JUNIOR Minister Michael Ring has been warned that he is going to "murder his future grandchildren" if he supports the Government's forthcoming abortion legislation.
As tensions mount, Taoiseach Enda Kenny insisted that the forthcoming changes would not lead to abortion being used "as a form of contraception".
But pro-life and pro-choice supporters are furiously lobbying in advance of the legislation, with some resorting to vicious letters and emails to put pressure on TDs.
Mr Ring, the junior minister for sport, told the Irish Independent that he had never got such abuse from both sides in the abortion debate in his entire political career.
He referred to an email he received this week from a named individual, although he doubted that the name was real.
"I was accused of murdering my future grandchildren," he said.
"I hope we can have a rational debate on this. These kinds of threats are not acceptable."
The Mayo TD was also sent a letter recently from a man in Wexford asking him where he was going to bury the foetuses who died as a result of abortions. Another letter contained a photo of a dead foetus, which he described as the worst he had ever seen.
"The minute I got it, I put it straight in the bin in case any of my staff would see it. That's the kind of stuff we are getting," he said.
Mr Ring's comments came after European Affairs Minister Lucinda Creighton revealed that she has received vicious personal and threatening correspondence from both pro-life and pro-choice groups.
She also appealed for a
rational debate, which was respectful of people's opinions on abortion.
It is the latest example of personalised abuse being directed at politicians on the issue.
One cabinet minister has opted to bin all anonymous letters on abortion and delete anonymous emails without reading them.
The Irish Independent contacted the offices of Mr Kenny, who has already described recently how he had received a threat in relation to his criticisms of the Vatican after the Cloyne Report.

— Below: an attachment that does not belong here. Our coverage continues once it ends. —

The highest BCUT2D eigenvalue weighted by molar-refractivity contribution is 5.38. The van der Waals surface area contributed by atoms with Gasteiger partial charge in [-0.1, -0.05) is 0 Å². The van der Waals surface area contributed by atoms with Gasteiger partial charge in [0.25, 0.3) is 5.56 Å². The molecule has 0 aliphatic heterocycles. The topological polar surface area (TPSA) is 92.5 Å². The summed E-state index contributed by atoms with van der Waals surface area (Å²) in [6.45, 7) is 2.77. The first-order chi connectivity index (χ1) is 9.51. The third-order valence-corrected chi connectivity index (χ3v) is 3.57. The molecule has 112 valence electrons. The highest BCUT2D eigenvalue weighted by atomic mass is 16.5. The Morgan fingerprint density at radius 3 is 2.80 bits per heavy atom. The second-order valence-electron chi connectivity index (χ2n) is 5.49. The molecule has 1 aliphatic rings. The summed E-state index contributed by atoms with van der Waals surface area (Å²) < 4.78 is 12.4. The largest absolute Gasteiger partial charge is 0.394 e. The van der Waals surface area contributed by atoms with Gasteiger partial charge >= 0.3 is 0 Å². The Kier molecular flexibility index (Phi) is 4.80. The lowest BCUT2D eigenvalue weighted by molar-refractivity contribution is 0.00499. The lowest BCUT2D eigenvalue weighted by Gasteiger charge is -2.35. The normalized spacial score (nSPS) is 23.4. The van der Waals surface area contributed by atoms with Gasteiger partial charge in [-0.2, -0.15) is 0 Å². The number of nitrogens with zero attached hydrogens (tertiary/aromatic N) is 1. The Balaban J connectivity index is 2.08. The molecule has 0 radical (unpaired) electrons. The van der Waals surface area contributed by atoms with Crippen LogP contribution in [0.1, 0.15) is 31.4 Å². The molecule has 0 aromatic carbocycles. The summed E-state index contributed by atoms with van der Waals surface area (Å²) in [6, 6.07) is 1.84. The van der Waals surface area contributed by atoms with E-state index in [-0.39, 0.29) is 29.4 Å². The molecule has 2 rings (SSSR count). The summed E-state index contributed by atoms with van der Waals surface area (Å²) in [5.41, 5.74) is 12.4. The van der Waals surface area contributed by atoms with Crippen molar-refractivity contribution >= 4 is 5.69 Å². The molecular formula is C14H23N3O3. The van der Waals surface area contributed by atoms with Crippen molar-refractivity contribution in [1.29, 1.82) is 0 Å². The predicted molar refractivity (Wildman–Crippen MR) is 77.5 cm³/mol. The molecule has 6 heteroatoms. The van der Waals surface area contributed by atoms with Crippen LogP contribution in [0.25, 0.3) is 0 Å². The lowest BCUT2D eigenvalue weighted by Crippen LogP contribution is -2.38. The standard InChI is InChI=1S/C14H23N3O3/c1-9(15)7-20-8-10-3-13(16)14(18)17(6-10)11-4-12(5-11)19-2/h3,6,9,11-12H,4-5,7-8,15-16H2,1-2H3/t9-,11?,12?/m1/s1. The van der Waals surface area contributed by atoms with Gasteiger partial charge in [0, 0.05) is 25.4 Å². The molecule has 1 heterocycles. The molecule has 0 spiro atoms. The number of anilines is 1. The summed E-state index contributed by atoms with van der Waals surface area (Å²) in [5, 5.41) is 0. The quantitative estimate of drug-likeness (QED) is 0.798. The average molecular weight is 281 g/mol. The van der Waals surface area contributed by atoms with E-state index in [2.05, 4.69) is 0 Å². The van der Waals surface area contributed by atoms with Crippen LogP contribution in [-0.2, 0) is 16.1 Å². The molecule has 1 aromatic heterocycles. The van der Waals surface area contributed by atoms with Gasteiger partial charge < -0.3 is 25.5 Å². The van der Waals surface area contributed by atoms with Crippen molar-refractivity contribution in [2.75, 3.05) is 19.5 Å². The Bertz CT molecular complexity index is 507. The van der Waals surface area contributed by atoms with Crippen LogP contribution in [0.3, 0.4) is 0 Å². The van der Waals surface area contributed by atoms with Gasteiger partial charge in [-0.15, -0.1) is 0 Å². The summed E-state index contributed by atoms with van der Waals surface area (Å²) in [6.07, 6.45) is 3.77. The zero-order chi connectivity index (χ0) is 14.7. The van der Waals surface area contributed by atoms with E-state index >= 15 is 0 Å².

A spokeswoman declined to go into detail about the nature of the abortion-related letters and emails sent to him.
A number of other ministers said they had received a large amount of correspondence on the divisive issue, but none said they had received "vicious" letters as Ms Creighton had.
A spokesman for Jobs Minister Richard Bruton said he had gotten a significant volume of abortion-related correspondence, which was almost all standardised lobbying by various groups.
"There has been nothing personalised," he said.
Education Minister Ruairi Quinn has received a large level of correspondence relating to legislating for the 1992 Supreme Court X Case, which allowed for abortion in the case of a pregnant teenage rape victim.
His spokesman said the vast majority of the correspondence was in favour of legislating for the X Case. "None of the correspondence to date has been untoward," he said.
The Oireachtas Health Committee is due to begin its hearings next week in the Seanad chamber on the Government's plan to introduce legislation plus regulation to allow for abortion where a mother's life is at risk.
Suicide will be included as a ground for abortion, although there will be strict procedures.
One political source said that the abortion-related correspondence sent to politicians usually depended on what constituency they represented and their position on the issue. He said that Mr Kenny was an obvious target given his position as Taoiseach. And he said Ms Creighton may have become a target because she was a young woman politician who was opposed to abortion.
Justice Minister Alan Shatter, who has spoken strongly about the need for the forthcoming legislation, has received no threatening letters. But he recently had to condemn the placement of "obscene" anti-abortion posters in his Dublin South constituency containing bloodied photographs and the slogan "Every Child Matters Except to Alan Shatter".